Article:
The Hematologist

January-February 2020, Volume 17, Issue 1

The Year's Best in Sickle Cell Disease: A Global Perspective on Pregnancy in 2019

Ahmar U. Zaidi, MD Assistant Professor of Pediatrics
Comprehensive Sickle Cell Center, Children's Hospital of Michigan, Wayne State University/Central Michigan University School of Medicine, Detroit, MI
Ifeyinwa (Ify) Osunkwo, MD, MPH Director, Sickle Cell Disease Enterprise
Levine Cancer Institute/Atrium Health, Chapel Hill, NC

Published on: January 07, 2020

Research in pregnant females has been a daunting task due to the limitation in studies that can be completed in a population designated as “vulnerable” by governing research bodies. The irony of pregnant women being classified as “vulnerable,” thus obstructing rigorous research, is that such a culture results in more “experimentation” in how we approach pregnancy. This is particularly accurate for women with sickle cell disease (SCD), where our understanding of management and outcomes is exceptionally poor and fragmented. Pregnancy in SCD is a critical concern and requires immense attention to detail in the management of both mother and child. In this article, we will spotlight meaningful efforts undertaken this year to patch the gaps in our quilt of knowledge relating to both maternal and fetal management and outcomes of pregnancy in SCD.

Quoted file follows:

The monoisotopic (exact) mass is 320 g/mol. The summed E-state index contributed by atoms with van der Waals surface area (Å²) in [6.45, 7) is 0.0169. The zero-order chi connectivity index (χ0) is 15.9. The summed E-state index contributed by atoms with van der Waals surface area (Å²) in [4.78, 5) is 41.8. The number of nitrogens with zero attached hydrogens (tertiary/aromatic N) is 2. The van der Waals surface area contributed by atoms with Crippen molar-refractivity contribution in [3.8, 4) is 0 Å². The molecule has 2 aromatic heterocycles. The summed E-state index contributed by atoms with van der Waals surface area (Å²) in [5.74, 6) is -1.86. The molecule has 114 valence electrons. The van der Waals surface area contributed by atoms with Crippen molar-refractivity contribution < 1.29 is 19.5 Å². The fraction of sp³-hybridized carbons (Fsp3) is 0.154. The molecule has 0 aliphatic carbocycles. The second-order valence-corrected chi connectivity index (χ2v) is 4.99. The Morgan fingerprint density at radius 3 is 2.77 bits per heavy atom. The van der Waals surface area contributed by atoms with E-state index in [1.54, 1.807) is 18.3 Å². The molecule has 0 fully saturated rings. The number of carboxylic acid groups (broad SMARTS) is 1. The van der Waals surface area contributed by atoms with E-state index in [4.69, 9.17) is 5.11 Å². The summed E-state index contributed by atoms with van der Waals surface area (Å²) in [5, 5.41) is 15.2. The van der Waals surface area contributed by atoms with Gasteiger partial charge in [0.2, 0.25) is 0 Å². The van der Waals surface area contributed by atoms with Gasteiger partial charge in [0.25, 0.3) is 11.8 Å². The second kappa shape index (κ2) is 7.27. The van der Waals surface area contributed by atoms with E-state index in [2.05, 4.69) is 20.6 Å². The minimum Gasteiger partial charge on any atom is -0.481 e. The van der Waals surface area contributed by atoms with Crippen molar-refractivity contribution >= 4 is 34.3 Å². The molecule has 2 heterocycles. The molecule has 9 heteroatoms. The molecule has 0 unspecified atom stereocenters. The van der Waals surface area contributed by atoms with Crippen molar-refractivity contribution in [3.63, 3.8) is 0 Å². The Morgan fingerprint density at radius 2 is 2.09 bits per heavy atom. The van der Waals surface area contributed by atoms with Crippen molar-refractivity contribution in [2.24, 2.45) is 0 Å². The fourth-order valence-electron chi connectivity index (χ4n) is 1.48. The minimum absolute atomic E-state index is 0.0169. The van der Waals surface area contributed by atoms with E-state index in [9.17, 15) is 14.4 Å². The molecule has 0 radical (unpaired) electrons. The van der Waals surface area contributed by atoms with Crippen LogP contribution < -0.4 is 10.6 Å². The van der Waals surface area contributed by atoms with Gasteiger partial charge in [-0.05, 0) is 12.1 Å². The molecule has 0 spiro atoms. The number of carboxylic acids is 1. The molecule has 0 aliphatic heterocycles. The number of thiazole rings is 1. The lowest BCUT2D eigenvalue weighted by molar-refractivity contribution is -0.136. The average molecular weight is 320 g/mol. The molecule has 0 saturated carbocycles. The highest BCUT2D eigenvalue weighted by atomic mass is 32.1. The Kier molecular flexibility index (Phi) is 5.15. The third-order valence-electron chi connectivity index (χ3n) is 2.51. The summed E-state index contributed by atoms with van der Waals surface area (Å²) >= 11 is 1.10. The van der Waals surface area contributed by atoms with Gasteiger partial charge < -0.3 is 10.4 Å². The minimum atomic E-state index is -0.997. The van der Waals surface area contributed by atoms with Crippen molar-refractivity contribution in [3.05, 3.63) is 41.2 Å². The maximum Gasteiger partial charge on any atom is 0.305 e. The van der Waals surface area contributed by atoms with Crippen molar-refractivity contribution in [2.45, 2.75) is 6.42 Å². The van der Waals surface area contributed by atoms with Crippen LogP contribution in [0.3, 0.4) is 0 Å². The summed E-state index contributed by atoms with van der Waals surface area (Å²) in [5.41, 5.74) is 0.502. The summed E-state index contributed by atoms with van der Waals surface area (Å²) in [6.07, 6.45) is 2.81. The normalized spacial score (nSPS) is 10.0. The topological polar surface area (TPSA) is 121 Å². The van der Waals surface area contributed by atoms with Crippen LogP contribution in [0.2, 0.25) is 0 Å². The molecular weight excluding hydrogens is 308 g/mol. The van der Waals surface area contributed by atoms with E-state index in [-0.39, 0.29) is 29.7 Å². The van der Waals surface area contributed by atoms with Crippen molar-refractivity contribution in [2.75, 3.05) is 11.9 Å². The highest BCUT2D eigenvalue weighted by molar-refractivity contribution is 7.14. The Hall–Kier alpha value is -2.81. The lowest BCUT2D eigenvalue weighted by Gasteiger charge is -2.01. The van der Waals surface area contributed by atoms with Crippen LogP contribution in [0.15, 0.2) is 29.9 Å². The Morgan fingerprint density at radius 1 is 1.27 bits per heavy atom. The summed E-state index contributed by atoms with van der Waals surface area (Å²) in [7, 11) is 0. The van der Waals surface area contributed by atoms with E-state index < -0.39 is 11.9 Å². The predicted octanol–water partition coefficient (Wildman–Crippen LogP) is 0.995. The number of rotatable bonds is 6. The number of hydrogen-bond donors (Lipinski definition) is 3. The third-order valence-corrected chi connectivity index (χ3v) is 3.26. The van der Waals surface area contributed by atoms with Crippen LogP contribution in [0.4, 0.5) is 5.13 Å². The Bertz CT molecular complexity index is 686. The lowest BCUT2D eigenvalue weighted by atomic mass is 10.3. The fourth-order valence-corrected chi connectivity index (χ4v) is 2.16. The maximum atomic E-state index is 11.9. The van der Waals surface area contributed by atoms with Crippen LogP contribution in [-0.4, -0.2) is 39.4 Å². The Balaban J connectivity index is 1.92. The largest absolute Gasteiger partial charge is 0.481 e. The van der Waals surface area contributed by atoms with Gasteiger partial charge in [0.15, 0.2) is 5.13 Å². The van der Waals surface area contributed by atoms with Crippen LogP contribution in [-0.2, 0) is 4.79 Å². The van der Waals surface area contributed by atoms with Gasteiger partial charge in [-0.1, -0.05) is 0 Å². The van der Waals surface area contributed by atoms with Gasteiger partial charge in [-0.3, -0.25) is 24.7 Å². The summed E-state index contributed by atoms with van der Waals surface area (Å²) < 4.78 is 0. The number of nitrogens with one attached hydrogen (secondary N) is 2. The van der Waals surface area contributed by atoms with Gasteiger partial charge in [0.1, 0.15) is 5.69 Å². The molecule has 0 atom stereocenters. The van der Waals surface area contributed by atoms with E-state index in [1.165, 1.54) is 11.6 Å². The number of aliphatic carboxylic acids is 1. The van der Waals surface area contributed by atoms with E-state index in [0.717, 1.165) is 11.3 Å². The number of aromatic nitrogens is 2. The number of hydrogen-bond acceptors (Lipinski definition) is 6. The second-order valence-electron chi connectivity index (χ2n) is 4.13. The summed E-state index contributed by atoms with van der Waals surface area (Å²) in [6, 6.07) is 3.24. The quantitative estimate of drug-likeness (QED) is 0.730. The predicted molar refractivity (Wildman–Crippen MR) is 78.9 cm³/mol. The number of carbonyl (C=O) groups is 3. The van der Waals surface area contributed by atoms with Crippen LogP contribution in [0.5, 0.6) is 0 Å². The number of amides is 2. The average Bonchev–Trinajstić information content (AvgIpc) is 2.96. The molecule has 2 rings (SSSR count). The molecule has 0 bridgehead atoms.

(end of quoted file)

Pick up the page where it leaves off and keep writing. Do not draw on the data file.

In a series of several unique papers, a common theme of disparities on outcomes among pregnant women with SCD emerged across several continents. In the United States, Dr. Evelyn Bae and colleagues compared post-partum outcomes in patients with and without SCD.1 This massive undertaking was a retrospective analysis of discharge data from almost seven million inpatient deliveries in California, Florida, New York, Maryland, and Kentucky during a seven-year span. Outcomes of interest were 30- and 90-day readmission rates, in hospital mortality, length of stay, and total hospital charges. And while the results of this study may be predictable, the degree of disparity is staggering. Pregnant women with SCD were found to be more than two times as likely to die in the hospital, 27 percent more likely to be readmitted 30 days post-partum, and 92 percent more likely to be readmitted 90 days post-partum. They also found longer lengths of stay, increase in hospital charges, and increased likelihood of post-partum complications compared to the non-SCD group. Beyond this, women with SCD were also found to have increased rates of sickle cell-associated complications, including deep venous thrombosis, urinary tract infections, sepsis/shock, supraventricular arrhythmias, cardiac arrest, myocardial infarction, stroke, pulmonary embolism, pneumonia, and acute renal failure. While there are limitations in using claims data to generate information, this study must be lauded for its expansive nature, and its ability to shed light on a mountain of disparities in outcomes of pregnant women with SCD. Dr. Bae’s study reminds us that the implementation of targeted strategies to narrow the outcomes gap between these groups of patients is critically overdue.